Partnerships, like the one struck by Toyota Wednesday, are aimed at controlling the supply chain, introducing more players and increasing competition with the goal of lowering the price of lithium for those who expect sizeable demand in the future, said James Calaway, Orocobre chairman.

 

"The technology is moving so rapidly in the area of lithium-ion batteries," he said in an interview. "The automobile industry is really taking this a lot more seriously than most people might think."

 

He noted that while overall demand for lithium is increasing at an annual rate of 7%, demand for the mineral is increasing 35% annually for use in batteries. This is driven by automakers moving towards electrifying their vehicles to meet the increasingly rigid emissions standards set by governments around the globe.

 

Toyota, for example, plans to launch eight new hybrid models in the coming years with the goal of this style of engine its primary powertrain in just a few years. It also plans to launch an all-electric and a plug-in hybrid vehicle by 2012 - all of which will use lithium-ion batteries.

 

Toyota is not alone. Major manufacturers around the globe are adapting the technology, including to General Motors Corp., which will launch its own electric vehicle, the Volt, later this year.

 

The Toyota deal follows another $10.5-million equity investment in December by Magna International Inc. and Mitsubishi Corp. in Toronto-based Lithium Americas Corp. to help develop another lithium deposit in Argentina.

 

Magna, Mitsubishi, and Toyota have all secured rights to purchase a percentage of the lithium produced at the sites under the terms of their deals.

 

Magna showcased its own lithium-ion battery in an all-electric Ford Focus earlier this month at the North American International Auto Show in Detroit.

 

Ted Robertson, Magna's chief technical officer, said the Aurora, Ont., parts maker has been in talks with manufacturers around the globe about the technology. But he acknowledged at $10,000 to $20,000 each, the price tag of the batteries remain an issue.

 

"Magna wants to be on the leading edge of any new technology, and so we jumped on this technology a few years ago," he said. "The high-cost is the battery. So, working on the supply chain, getting the price down, and working on new composites for the battery are all things we are working on."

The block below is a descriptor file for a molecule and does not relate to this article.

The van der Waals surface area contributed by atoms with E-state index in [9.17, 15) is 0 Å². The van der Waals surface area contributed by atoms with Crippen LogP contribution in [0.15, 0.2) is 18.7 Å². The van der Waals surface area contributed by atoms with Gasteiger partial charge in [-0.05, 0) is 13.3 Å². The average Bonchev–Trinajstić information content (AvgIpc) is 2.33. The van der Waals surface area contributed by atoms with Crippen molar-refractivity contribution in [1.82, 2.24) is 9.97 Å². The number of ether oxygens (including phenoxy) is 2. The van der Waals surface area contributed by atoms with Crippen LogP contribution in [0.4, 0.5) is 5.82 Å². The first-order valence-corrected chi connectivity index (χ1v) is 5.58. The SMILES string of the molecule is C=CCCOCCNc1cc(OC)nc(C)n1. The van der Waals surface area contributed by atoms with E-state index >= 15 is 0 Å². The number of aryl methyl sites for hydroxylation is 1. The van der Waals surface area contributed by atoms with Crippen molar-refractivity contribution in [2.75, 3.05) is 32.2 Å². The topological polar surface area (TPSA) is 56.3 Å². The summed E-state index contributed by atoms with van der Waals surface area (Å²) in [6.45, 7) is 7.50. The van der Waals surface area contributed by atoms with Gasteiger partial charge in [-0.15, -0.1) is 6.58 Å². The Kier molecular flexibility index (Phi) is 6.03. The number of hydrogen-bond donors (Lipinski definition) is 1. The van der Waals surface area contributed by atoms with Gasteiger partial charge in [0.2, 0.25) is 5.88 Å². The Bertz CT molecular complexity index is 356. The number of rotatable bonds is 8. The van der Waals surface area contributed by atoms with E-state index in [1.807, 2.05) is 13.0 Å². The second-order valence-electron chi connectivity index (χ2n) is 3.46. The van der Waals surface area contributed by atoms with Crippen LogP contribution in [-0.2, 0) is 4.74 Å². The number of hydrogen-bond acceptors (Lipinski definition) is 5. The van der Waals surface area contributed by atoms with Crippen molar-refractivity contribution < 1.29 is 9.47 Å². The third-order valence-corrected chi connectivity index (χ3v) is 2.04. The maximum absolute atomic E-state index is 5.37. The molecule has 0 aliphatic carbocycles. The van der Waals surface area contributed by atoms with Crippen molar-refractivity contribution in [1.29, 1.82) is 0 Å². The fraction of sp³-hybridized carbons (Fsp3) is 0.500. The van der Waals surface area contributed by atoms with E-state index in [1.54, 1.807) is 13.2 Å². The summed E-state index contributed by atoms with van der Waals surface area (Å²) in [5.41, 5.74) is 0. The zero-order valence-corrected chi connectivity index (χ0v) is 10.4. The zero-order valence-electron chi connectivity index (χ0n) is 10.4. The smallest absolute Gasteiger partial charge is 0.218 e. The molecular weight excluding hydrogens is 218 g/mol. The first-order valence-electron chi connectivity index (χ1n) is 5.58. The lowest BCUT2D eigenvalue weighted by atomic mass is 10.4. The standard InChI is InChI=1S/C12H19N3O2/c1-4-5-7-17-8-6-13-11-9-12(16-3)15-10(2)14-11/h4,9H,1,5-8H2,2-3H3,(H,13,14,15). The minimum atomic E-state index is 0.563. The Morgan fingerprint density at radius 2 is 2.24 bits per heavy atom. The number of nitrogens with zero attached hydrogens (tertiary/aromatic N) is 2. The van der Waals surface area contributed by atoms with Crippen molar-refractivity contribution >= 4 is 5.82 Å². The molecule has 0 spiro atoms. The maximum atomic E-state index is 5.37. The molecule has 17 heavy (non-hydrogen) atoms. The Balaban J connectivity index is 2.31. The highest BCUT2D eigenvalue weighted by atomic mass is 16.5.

Eric Zaunscherb, Canaccord Adams analyst, has a "speculative buy" on Canadian juniors Lithium One Inc., Western Lithium Corp., and Canada Lithium due to an expected increased demand for lithium spurred by the auto industry.

 

"With forecast 10% to 20% penetration rates by 2020 for pure and hybrid electric vehicles, we expect an incremental increase in demand of 286,000 tonnes of lithium carbonate equivalent, significantly outstripping current supply," he said in a note to clients.

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I have been researching lithium. I looked at all the above plus others. I think the market is too dependent on future trends and fashion and demand for high tech which may not come off if the global economy turns down. There are some spectacular gains though. Like uranium not having a clear spot pricing mechanism and an oligopolistic market structure make determining the price direction of the resource and the share prices difficult to assess. On this basis and since I wanted some exposure I went for SQM the major producer and the Global X Lithium ETF NYSE:LIT which includes most of the potential players anyway. I think juniors should be avoided based on my previous comments and I am looking for a 2-3 year return rather than day trading. I may rethink this strategy if trens change.

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I have been researching lithium. I looked at all the above plus others. I think the market is too dependent on future trends and fashion and demand for high tech which may not come off if the global economy turns down. There are some spectacular gains though. Like uranium not having a clear spot pricing mechanism and an oligopolistic market structure make determining the price direction of the resource and the share prices difficult to assess. On this basis and since I wanted some exposure I went for SQM the major producer and the Global X Lithium ETF NYSE:LIT which includes most of the potential players anyway. I think juniors should be avoided based on my previous comments and I am looking for a 2-3 year return rather than day trading. I may rethink this strategy if trens change.

 

Pleased you bumped this thread, another i'd forgot about since I cut and run form WLC.

 

Having just read their January presentation I might have another look at them this year, since they had a good run on completion of successful pilot test's (peaking near 50% from their summer 09 low). Currently 1.42c and trending back up.

 

SQM are undoubtedly the class producer, but I still think the explosive gains will be from those yet to exploit their potential. Be interesting how the tracker performs in comparison to junior's.

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I came to the conclusion that over the next 2 to 3 years better to bide time with exposure to sold producer and a basket through ETF. In reading up its not a forgone that lithium is the next battery tech.

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Belated I know but have they not recently done a deal with one of the big producers? or been taken over.

 

As an update the LIT ETF has hardly moved and SQM have gone backwards!

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Having just read their January presentation I might have another look at them this year, since they had a good run on completion of successful pilot test's (peaking near 50% from their summer 09 low). Currently 1.42c and trending back up.

 

It looks like a laser beam in the downward direction all the way through 2011. It is, however, at a key resistance point now with good volume exhaustion for the downtrend and higher volume on the way up now. In addition, the ABC structure on the way down from January 2010 is nearly complete.

 

Lots of junior Lithium companies had a good bounce from December 2011 lows. The question is: how long is it going to last?